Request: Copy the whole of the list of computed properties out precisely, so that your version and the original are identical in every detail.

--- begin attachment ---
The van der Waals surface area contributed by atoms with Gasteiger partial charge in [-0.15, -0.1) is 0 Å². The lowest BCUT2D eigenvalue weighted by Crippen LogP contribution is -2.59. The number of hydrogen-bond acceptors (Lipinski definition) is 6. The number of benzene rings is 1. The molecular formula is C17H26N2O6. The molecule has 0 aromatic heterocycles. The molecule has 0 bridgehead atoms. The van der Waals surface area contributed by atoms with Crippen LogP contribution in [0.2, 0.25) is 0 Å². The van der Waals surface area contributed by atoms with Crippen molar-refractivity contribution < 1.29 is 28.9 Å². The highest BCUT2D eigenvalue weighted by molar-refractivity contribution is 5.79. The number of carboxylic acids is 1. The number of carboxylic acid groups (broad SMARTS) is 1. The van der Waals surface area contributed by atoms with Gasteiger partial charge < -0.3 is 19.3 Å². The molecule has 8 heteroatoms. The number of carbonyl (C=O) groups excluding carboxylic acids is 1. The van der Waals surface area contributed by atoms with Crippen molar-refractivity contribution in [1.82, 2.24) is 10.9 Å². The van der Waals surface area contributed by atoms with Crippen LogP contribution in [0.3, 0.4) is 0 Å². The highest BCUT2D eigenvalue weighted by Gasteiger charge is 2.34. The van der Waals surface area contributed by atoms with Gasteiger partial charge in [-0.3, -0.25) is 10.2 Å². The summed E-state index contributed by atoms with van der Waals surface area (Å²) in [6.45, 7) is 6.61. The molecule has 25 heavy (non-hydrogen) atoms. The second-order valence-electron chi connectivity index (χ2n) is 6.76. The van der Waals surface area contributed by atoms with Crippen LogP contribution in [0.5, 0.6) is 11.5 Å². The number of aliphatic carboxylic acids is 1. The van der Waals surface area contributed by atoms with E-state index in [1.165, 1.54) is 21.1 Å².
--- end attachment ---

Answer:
The van der Waals surface area contributed by atoms with Gasteiger partial charge in [-0.15, -0.1) is 0 Å². The lowest BCUT2D eigenvalue weighted by Crippen LogP contribution is -2.59. The number of hydrogen-bond acceptors (Lipinski definition) is 6. The number of benzene rings is 1. The molecular formula is C17H26N2O6. The molecule has 0 aromatic heterocycles. The molecule has 0 bridgehead atoms. The van der Waals surface area contributed by atoms with Crippen LogP contribution in [0.2, 0.25) is 0 Å². The van der Waals surface area contributed by atoms with Crippen molar-refractivity contribution < 1.29 is 28.9 Å². The highest BCUT2D eigenvalue weighted by molar-refractivity contribution is 5.79. The number of carboxylic acids is 1. The number of carboxylic acid groups (broad SMARTS) is 1. The van der Waals surface area contributed by atoms with Gasteiger partial charge < -0.3 is 19.3 Å². The molecule has 8 heteroatoms. The number of carbonyl (C=O) groups excluding carboxylic acids is 1. The van der Waals surface area contributed by atoms with Crippen molar-refractivity contribution in [1.82, 2.24) is 10.9 Å². The van der Waals surface area contributed by atoms with Crippen LogP contribution in [0.3, 0.4) is 0 Å². The highest BCUT2D eigenvalue weighted by Gasteiger charge is 2.34. The van der Waals surface area contributed by atoms with Gasteiger partial charge in [-0.3, -0.25) is 10.2 Å². The summed E-state index contributed by atoms with van der Waals surface area (Å²) in [6.45, 7) is 6.61. The molecule has 25 heavy (non-hydrogen) atoms. The second-order valence-electron chi connectivity index (χ2n) is 6.76. The van der Waals surface area contributed by atoms with Crippen LogP contribution in [0.5, 0.6) is 11.5 Å². The number of aliphatic carboxylic acids is 1. The van der Waals surface area contributed by atoms with E-state index in [1.165, 1.54) is 21.1 Å².